Crews continue working to fully contain Sumner Grade fire
The Sumner Grade fire, which had burned about 800 acres near Bonney Lake, is now at 85% containment, according to East Pierce Fire & Rescue.
Crews will continue to secure the fire's perimeter and eliminate any threats to nearby structures Monday night and Tuesday, the fire department said on Twitter.
Highway 410, which has been closed due to the fire since last week, will reopen "as soon as possible," the tweet said.
Woodland Park Zoo closed Tuesday due to unhealthy air quality
The Woodland Park Zoo will be closed Tuesday due to continued unhealthy air quality in Seattle, the zoo said in a Monday statement.
"Our dedicated team will continue to be on-site, and our Animal Care staff will keep animals under observation and monitor for any signs of respiratory compromise," the statement said. "Indoor access and/or precautions for geriatric and vulnerable animals are in place."
Anyone who bought tickets for Tuesday will be contacted about reimbursement. The zoo plans to reopen Wednesday but said that could change based on air quality conditions.
Seattle closes beaches, boat ramps, parks due to unhealthy air quality
Seattle's beaches, boat ramps, parks and playfields will be closed through Wednesday in an attempt to protect residents from the smoky air, the city said in a Monday statement.
City officials won't issue citations, the statement said, but all residents are encouraged to avoid outdoor activities and stay inside until the air clears. Restrooms in parks will remain open.
The Rattlesnake Lake Recreation Area will also stay closed through Wednesday, and the Rattlesnake Ledge Trail will remain closed until further notice, the statement said.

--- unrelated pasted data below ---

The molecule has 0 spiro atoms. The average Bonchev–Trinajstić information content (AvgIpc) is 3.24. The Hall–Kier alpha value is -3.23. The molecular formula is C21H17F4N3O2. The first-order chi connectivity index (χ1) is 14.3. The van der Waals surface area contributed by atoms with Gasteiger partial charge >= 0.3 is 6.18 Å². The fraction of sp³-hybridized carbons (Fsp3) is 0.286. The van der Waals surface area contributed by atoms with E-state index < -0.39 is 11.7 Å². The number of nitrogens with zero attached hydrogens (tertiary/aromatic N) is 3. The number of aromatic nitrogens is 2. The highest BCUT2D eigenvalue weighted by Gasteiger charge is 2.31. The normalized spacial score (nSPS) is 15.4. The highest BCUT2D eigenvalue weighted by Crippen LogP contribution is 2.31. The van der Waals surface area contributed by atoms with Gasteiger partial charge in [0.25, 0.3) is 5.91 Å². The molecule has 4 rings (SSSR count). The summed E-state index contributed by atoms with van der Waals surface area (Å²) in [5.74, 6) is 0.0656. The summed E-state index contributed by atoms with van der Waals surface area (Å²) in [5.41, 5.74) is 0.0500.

The city's free COVID-19 testing sites, however, will remain open on Tuesday, including at its Aurora Avenue and Sodo drive-thru sites, and its Rainier Beach High School and South West Athletic Complex walk-up sites.
King County's emergency smoke relief shelter also remains open until at least 10 a.m. Wednesday as the haze stays settled over the region, the county Department of Community and Human Services said in a Monday blog post.
The 24/7 shelter -- located at 1045 6th Ave. South in Seattle's SoDo neighborhood -- can accommodate about 100 people at a time, and offers each person their own cot, meals and on-side health care if needed.
Why isn’t the smoke clearing out? Models sometimes get it wrong
We have polls to try to gauge public opinion. We have models to forecast atmospheric conditions.
Sometimes they’re wrong.
Just as pollsters sometimes fail to correctly predict elections, weather and atmospheric models over the weekend failed to forecast the staying power of the wildfire smoke that’s cloaked Washington in a noxious haze for the past four days and now looks likely to hang on for another four.
As recently as Sunday, officials thought the smoke would start clearing out on Monday. Now, it looks like it won’t be until the end of the workweek. The state Department of Ecology predicted unhealthy air on Tuesday for virtually all of Western Washington and very unhealthy air for most of Eastern Washington.
There are two reasons for the smoke’s obstinance: The meteorological forecasts predicted a weather system blowing in from the Pacific coast late Sunday and into Monday, bringing rain and wind, and dispatching the smoke. Instead, the system mostly petered out. And the atmospheric models that predict how the weather will affect the air mostly failed to account for the physical effects of the smoke itself.